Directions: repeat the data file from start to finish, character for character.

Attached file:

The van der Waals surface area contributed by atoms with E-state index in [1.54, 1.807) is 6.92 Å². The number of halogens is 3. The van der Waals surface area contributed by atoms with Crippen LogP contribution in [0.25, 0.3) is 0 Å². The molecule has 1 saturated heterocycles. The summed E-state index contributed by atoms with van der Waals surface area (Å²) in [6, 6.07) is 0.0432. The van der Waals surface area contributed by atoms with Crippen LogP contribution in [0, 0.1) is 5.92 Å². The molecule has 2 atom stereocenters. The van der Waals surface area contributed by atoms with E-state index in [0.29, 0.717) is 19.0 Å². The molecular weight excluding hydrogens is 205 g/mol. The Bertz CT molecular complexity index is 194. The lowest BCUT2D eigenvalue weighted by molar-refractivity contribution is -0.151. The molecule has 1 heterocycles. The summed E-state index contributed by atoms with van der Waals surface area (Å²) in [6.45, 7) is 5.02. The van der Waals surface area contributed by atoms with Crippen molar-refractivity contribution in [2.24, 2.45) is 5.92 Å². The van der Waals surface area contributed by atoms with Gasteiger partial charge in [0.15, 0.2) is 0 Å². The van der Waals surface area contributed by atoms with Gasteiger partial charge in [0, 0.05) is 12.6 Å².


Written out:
The van der Waals surface area contributed by atoms with E-state index in [1.54, 1.807) is 6.92 Å². The number of halogens is 3. The van der Waals surface area contributed by atoms with Crippen LogP contribution in [0.25, 0.3) is 0 Å². The molecule has 1 saturated heterocycles. The summed E-state index contributed by atoms with van der Waals surface area (Å²) in [6, 6.07) is 0.0432. The van der Waals surface area contributed by atoms with Crippen LogP contribution in [0, 0.1) is 5.92 Å². The molecule has 2 atom stereocenters. The van der Waals surface area contributed by atoms with E-state index in [0.29, 0.717) is 19.0 Å². The molecular weight excluding hydrogens is 205 g/mol. The Bertz CT molecular complexity index is 194. The lowest BCUT2D eigenvalue weighted by molar-refractivity contribution is -0.151. The molecule has 1 heterocycles. The summed E-state index contributed by atoms with van der Waals surface area (Å²) in [6.45, 7) is 5.02. The van der Waals surface area contributed by atoms with Crippen molar-refractivity contribution in [2.24, 2.45) is 5.92 Å². The van der Waals surface area contributed by atoms with Gasteiger partial charge in [0.15, 0.2) is 0 Å². The van der Waals surface area contributed by atoms with Gasteiger partial charge in [0, 0.05) is 12.6 Å².